"If you will let Aub continue,
gentlemen," said Shuman without
Aub continued, his hand trem-
bling a little. Finally, he said in a
low voice, "The answer is three
hundred and ninety-one."
Congressman Brant took out his
computer a second time and flicked
it, "By Godfrey, so it is. How did
"No guess, congressman," said
Shuman. "He computed tliat result.
He did it on this sheet of paper,"
"Humbug," said the general, im-
patiently, "A computer is one thing
and marks on paper are another,"
"Explain, Aub," said Shuman,
"Yes, programmer. — Well, gen-
tlemen, I write down seventeen and
just underneath it, I write twenty-
three. Next, I say to myself: seven
times three — "
The congressman interrupted
smoothly, "Now, Aub, the problem
is seventeen times twenty- three."
"Yes, I know," said the little
technician earnestly, "but I start by
saying seven times three because
that's the way it works. Now seven
times three is twenty-one."
"And how do you know that?"
asked the congressman.
"I just remember it. It's always
twenty-one on the computer. I've
checked it any number of times."
"That doesn't mean it always
will be, though, does it?" said the
"Maybe not," stammered Aub.
"I'm not a mathematician. But I
always get the right answers, you
"Seven times three is twenty-one,
so I write down twenty-one. Then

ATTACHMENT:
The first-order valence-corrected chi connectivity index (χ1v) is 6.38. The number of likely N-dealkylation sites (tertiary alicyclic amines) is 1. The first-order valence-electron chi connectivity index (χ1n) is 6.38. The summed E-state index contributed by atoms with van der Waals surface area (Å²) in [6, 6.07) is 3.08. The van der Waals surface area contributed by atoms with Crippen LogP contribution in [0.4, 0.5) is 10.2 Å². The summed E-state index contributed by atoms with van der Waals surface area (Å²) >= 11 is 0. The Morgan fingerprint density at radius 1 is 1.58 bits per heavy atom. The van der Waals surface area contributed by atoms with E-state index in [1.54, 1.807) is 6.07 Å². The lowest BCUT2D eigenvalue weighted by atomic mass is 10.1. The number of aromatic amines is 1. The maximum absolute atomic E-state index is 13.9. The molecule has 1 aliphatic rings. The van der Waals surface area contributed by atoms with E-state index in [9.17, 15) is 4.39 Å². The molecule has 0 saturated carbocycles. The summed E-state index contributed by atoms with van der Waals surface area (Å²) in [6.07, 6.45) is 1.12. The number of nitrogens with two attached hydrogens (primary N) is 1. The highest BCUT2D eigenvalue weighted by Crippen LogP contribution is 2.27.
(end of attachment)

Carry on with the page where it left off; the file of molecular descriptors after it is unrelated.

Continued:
one times three is three, so I write
down a three under the two of
"Why under the two?" asked
Congressman Brant at once.
"Because — " Aub looked help-
lessly at his superior for support.
"It's difficult to explain."
Shuman said, "If you will accept
his work for the moment, we can
leave the details for the mathema-
Aub said, "Three plus two makes
five, you see, so the twenty-one be-
comes a fifty-one. Now you let that
go for a while and start fresh. You
multiply seven and two, that's four-
teen, and one and two, that's two.
Put them down like this and it adds
up to thirty-four. Now if you put
the thirty-four under the fifty-one
this way and add them, you get
three hundred and ninety-one and
that's the answer."
There was an instant's silence
and then General Weider said, "I
THE FEELING OF POWER
don't believe it. He goes through
this rigmarole and makes up num-
bers and multiplies and adds them
this way and that, but I don't be-
lieve it. It's too complicated to be
anything but hornswoggling."
"Oh, no, sir," said Aub in a
sweat. "It only seems complicated
because you're not used to it.
Actually, the rules are quite simple
and will work for any numbers."
"Any numbers, eh?" said the
general. "Come then." He took out
his own computer (a severely-styled
GI model) and struck it at random.
Make a five, seven, three, eight on
the paper. That's five thousand
seven hundred and thirty-eight."
"Yes, sir," said Aub, taking a
new sheet of paper.
"Now," (more punching of his
computer), "seven two three nine.
Seven thousand two hundred and
"Yes, sir." "^
"And now multiply those two."
"It will take some time," qua-
"Take the time," said the gen-
"Go ahead, Aub," said Shuman,
Aub set to work, bending low. He
took another sheet of paper and
another. The general took out his
watch finally and stared at it. "Arc
you through with your magic-mak-
"I'm almost done, sir. Here it
is, sir. Forty-one million, five hun-
dred and thirty-seven thousand,
three hundred and eight-two." He
showed the scrawled figures of the
General Weider smiled bitterly.
He pushed the multiplication con-